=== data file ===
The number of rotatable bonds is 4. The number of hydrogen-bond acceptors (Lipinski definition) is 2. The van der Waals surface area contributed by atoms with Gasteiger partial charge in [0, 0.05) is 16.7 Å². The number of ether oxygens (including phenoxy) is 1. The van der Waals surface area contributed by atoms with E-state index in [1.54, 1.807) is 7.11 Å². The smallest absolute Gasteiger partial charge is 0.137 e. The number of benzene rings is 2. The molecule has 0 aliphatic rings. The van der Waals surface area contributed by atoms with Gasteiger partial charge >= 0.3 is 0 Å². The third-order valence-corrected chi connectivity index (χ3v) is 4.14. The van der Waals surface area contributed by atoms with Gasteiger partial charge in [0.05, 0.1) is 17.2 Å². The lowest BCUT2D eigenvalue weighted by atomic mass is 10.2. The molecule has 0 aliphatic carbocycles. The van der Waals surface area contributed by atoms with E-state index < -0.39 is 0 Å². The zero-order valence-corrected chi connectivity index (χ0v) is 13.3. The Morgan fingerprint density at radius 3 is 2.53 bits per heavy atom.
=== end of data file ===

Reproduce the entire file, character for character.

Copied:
The number of rotatable bonds is 4. The number of hydrogen-bond acceptors (Lipinski definition) is 2. The van der Waals surface area contributed by atoms with Gasteiger partial charge in [0, 0.05) is 16.7 Å². The number of ether oxygens (including phenoxy) is 1. The van der Waals surface area contributed by atoms with E-state index in [1.54, 1.807) is 7.11 Å². The smallest absolute Gasteiger partial charge is 0.137 e. The number of benzene rings is 2. The molecule has 0 aliphatic rings. The van der Waals surface area contributed by atoms with Gasteiger partial charge >= 0.3 is 0 Å². The third-order valence-corrected chi connectivity index (χ3v) is 4.14. The van der Waals surface area contributed by atoms with Gasteiger partial charge in [0.05, 0.1) is 17.2 Å². The lowest BCUT2D eigenvalue weighted by atomic mass is 10.2. The molecule has 0 aliphatic carbocycles. The van der Waals surface area contributed by atoms with E-state index < -0.39 is 0 Å². The zero-order valence-corrected chi connectivity index (χ0v) is 13.3. The Morgan fingerprint density at radius 3 is 2.53 bits per heavy atom.